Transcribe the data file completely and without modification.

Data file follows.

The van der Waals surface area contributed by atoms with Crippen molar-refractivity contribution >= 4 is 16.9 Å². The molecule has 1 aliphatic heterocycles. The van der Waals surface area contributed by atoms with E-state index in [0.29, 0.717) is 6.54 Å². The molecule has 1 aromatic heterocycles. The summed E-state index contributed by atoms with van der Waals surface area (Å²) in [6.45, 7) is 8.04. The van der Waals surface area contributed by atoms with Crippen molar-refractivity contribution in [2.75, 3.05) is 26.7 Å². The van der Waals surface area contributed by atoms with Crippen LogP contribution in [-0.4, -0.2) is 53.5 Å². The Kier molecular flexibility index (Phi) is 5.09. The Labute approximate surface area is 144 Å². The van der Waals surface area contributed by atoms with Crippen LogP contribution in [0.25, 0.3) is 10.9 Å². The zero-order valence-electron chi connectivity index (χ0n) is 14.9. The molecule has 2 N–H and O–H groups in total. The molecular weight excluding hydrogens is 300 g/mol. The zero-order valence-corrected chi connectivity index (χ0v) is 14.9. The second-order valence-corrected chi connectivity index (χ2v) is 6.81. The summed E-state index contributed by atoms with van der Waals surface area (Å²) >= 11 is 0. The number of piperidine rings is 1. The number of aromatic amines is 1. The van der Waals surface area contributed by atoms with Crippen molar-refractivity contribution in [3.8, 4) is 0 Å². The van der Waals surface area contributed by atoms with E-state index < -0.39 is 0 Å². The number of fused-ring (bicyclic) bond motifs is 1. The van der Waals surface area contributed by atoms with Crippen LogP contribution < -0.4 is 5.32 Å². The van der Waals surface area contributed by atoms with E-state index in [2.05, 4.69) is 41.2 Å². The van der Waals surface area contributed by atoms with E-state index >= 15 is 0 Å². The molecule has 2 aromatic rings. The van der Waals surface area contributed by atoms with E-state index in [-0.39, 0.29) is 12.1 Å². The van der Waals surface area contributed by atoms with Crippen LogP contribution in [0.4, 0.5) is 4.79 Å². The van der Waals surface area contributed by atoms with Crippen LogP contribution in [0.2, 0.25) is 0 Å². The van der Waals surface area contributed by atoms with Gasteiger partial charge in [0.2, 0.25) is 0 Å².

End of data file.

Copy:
The van der Waals surface area contributed by atoms with Crippen molar-refractivity contribution >= 4 is 16.9 Å². The molecule has 1 aliphatic heterocycles. The van der Waals surface area contributed by atoms with E-state index in [0.29, 0.717) is 6.54 Å². The molecule has 1 aromatic heterocycles. The summed E-state index contributed by atoms with van der Waals surface area (Å²) in [6.45, 7) is 8.04. The van der Waals surface area contributed by atoms with Crippen molar-refractivity contribution in [2.75, 3.05) is 26.7 Å². The van der Waals surface area contributed by atoms with Crippen LogP contribution in [-0.4, -0.2) is 53.5 Å². The Kier molecular flexibility index (Phi) is 5.09. The Labute approximate surface area is 144 Å². The van der Waals surface area contributed by atoms with Crippen LogP contribution in [0.25, 0.3) is 10.9 Å². The zero-order valence-electron chi connectivity index (χ0n) is 14.9. The molecule has 2 N–H and O–H groups in total. The molecular weight excluding hydrogens is 300 g/mol. The zero-order valence-corrected chi connectivity index (χ0v) is 14.9. The second-order valence-corrected chi connectivity index (χ2v) is 6.81. The summed E-state index contributed by atoms with van der Waals surface area (Å²) >= 11 is 0. The number of piperidine rings is 1. The number of aromatic amines is 1. The van der Waals surface area contributed by atoms with Crippen molar-refractivity contribution in [3.8, 4) is 0 Å². The van der Waals surface area contributed by atoms with E-state index < -0.39 is 0 Å². The number of fused-ring (bicyclic) bond motifs is 1. The van der Waals surface area contributed by atoms with Crippen LogP contribution < -0.4 is 5.32 Å². The van der Waals surface area contributed by atoms with E-state index in [2.05, 4.69) is 41.2 Å². The van der Waals surface area contributed by atoms with E-state index >= 15 is 0 Å². The molecule has 2 aromatic rings. The van der Waals surface area contributed by atoms with E-state index in [-0.39, 0.29) is 12.1 Å². The van der Waals surface area contributed by atoms with Crippen LogP contribution in [0.4, 0.5) is 4.79 Å². The van der Waals surface area contributed by atoms with Crippen LogP contribution in [0.2, 0.25) is 0 Å². The van der Waals surface area contributed by atoms with Gasteiger partial charge in [0.2, 0.25) is 0 Å².